Members of the Idaho Three Percent ride motorcycles after a meeting in Meridian, Idaho, U.S. April 7, 2016. REUTERS/Jim Urquhart 
Participants take a firearms handling and safety class that was open to the public in Grants Pass, Oregon, U.S. March 26, 2016. REUTERS/Jim Urquhart 
Participants take a firearms handling and safety class that was open to the public in Grants Pass, Oregon, U.S. March 26, 2016. REUTERS/Jim Urquhart 
The Josephine County Oath Keepers, which later disbanded and became the Liberty Watch of Josephine County, participate in a Memorial Day parade in Grants Pass, Oregon, U.S. May 28, 2016. REUTERS/Jim Urquhart 
Members of the Oath Keepers and general public participate in a tactical training session in northern Idaho, U.S. October 1, 2016. REUTERS/Jim Urquhart
Members of the Oath Keepers and others, not affiliated with organised groups, learn navigation skills during a tactical training session in western Montana, U.S. April 30, 2016. REUTERS/Jim Urquhart 
Members of the Oath Keepers and others, not affiliated with organised groups, load blank rounds during a tactical training session in western Montana, U.S. April 30, 2016. REUTERS/Jim Urquhart
Members of the Oath Keepers and general public return fire during a simulated attack as they take part in a tactical training session in northern Idaho, U.S. October 1, 2016. REUTERS/Jim Urquhart 
Joseph Rice (L), of the Josephine County Oath Keepers, which later disbanded and became the Liberty Watch of Josephine County, takes the pledge of allegiance before a town hall meeting with U.S. Senator Ronald Lee Wyden in Grants Pass, Oregon, U.S. May 28, 2016. REUTERS/Jim Urquhart 
Members of the Oath Keepers and general public participate in a tactical training session in northern Idaho, U.S. October 1, 2016. REUTERS/Jim Urquhart 
Arizona cattle rancher LaVoy Finicum talks to the media at the Malheur National Wildlife Refuge near Burns, Oregon, U.S. January 5, 2016. REUTERS/Jim Urquhart/File photo
A supporter of the Josephine County Oath Keepers, which later disbanded and became the Liberty Watch of Josephine County, wears a shirt with the brand used by LaVoy Finicum, who was killed during the Malheur National Wildlife Refuge occupation, before a Memorial Day parade in Grants Pass, Oregon, U.S. May 28, 2016. REUTERS/Jim Urquhart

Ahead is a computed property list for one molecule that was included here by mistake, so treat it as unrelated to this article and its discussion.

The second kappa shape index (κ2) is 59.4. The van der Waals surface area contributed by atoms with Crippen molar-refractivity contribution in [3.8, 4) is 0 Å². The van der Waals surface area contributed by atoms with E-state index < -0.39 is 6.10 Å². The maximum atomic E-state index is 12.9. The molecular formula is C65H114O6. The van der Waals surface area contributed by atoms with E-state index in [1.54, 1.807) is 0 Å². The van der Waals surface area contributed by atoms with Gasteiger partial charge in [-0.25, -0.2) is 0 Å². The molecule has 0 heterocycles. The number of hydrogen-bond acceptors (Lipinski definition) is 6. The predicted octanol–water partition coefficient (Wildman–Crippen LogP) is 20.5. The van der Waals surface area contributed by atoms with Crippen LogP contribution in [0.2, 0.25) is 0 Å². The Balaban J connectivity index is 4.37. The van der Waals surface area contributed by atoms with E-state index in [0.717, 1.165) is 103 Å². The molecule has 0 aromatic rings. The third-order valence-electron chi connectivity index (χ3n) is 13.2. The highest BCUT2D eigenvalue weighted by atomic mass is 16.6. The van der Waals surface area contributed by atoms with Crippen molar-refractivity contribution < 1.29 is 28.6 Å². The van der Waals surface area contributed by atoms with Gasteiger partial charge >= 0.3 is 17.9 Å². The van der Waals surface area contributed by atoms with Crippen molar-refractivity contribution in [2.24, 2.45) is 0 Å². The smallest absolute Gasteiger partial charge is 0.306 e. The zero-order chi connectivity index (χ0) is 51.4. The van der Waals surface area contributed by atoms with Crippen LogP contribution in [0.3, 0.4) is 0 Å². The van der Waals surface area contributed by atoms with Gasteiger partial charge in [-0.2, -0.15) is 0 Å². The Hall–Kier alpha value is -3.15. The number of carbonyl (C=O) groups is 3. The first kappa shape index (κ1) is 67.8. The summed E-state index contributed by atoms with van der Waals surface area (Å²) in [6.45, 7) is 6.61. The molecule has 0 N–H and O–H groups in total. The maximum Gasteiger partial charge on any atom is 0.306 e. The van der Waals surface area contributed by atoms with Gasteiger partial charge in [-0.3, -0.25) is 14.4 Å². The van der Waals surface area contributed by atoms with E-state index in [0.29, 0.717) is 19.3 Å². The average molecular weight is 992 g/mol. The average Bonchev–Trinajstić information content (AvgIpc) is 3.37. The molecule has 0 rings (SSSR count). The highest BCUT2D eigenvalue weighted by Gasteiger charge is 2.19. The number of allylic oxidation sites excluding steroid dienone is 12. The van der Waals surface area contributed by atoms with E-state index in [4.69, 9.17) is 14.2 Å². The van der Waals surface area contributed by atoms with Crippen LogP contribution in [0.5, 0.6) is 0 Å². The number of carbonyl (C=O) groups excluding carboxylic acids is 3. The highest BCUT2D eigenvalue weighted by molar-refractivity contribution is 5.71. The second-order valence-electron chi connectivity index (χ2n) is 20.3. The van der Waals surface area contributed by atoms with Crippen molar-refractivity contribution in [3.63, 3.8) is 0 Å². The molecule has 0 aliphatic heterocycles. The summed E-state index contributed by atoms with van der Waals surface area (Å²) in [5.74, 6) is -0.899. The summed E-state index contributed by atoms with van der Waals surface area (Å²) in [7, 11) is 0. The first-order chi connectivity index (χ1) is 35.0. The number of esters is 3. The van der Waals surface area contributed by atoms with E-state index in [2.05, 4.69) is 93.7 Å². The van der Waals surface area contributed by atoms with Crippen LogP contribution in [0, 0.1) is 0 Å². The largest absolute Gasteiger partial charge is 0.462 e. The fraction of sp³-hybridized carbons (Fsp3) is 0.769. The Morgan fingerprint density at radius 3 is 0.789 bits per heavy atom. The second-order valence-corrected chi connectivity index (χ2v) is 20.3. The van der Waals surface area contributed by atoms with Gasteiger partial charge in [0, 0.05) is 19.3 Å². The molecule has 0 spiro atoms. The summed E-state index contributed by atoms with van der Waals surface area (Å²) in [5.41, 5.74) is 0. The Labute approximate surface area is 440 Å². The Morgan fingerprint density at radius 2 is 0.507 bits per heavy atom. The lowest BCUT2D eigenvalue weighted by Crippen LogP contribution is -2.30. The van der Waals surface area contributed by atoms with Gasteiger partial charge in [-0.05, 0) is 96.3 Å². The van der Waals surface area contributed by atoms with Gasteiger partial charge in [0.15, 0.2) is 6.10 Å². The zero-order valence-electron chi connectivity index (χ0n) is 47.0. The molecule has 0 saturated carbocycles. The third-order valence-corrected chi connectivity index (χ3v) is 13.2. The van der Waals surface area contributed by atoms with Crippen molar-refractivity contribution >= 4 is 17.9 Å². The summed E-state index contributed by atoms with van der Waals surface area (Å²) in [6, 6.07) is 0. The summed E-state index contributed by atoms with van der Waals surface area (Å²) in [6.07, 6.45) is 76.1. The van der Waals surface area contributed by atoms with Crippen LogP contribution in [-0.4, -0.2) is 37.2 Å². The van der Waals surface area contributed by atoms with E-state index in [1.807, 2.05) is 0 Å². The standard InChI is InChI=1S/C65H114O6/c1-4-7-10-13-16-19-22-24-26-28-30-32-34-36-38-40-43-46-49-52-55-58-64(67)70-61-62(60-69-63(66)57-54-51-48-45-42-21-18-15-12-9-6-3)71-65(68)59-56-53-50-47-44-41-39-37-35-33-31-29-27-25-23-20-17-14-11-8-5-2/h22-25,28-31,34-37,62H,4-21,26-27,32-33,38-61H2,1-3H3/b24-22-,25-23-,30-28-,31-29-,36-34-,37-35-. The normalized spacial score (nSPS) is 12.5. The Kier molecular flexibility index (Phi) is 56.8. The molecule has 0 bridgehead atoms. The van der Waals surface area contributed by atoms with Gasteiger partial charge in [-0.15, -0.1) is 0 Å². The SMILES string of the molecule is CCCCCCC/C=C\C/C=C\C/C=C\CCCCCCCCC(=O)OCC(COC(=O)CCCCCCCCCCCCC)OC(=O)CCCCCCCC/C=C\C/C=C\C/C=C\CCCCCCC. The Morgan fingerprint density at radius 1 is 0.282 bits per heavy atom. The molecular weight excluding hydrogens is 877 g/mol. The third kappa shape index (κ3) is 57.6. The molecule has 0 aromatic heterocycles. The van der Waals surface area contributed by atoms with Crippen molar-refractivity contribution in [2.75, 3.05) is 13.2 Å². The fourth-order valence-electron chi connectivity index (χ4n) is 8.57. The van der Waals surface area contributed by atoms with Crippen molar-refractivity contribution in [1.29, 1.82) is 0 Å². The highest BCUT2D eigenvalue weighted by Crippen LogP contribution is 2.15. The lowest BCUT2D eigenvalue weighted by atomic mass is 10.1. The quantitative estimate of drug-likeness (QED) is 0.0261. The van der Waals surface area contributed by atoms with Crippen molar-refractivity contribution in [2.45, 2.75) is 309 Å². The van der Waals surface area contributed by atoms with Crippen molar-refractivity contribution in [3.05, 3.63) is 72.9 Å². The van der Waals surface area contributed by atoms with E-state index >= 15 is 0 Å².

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One militia group, the Texas Minutemen, has 100 volunteers heading to the Rio Grande to block migrants now traveling through Mexico, leader Shannon McGauley told The Washington Post. The untrained volunteers plan to dig in along border spots with camouflage clothing, flak jackets, semiautomatic weapons, night-vision goggles and aerial drones with thermal sensing equipment to locate people in darkness, McGauley said. They’ll also come with camping gear and food supplies. 

Militia leaders echo Trump’s pre-election, anti-migrant hyperbole that the migrants are “invaders” and that the borders must be protected. Photos and videos of the caravan show large numbers of mothers and children. 

“We believe our nation is under attack by foreigners who refuse to accept the rule of law on how to become a citizen in the United States,” Howie Morgan, the political action director of the Minuteman Project militia, told Newsweek. He said he hoped to see “thousands” of civilians join troops to defend the border. 

The Minuteman Project — in conjunction with the Texas Minutemen — issued an “urgent” call to action last week on its website urging members to set up camp along the border for 90 days.

The organizations are “calling out to everyone to converge on the U.S.-Mexico border immediately to support U.S. law enforcement and military organizations already there. Your presence is needed everywhere along the 2,000-mile border from San Diego, California, to Brownsville, Texas,” the website says.

The Minuteman Project website, warning of a “large number of criminals” crossing the border, also encourages people to establish their own armed groups. “Several  U.S. law enforcement officers and civilians have been murdered by international bandits in these areas,” the website declares.

The group calls on volunteers to follow the law and confer with law enforcement before taking any action. “We want survivors, not casualties, so proceed with extreme caution!” It also urges members to “use extreme caution when confronted by mainstream media. “They are not your friends. They work for their globalist, open-border $$-sponsors-$$,” says the site.

The Patriots of the Constitution militia put out a call last month for a “full deployment” to make a “stand to secure our border from a mob of migrating immigrants,” the Albuquerque Journal reported. 

Trump said last week that rocks thrown by immigrants should be considered a firearm, and that the military would fight back. He later said he was suggesting that rock-throwing immigrants would be arrested — not shot. 

The Nigerian army posted a video of Trump equating rocks with rifles on its Twitter account as an apparent defense of troops shooting some 45 protesters a week ago.

  • This article originally appeared on HuffPost.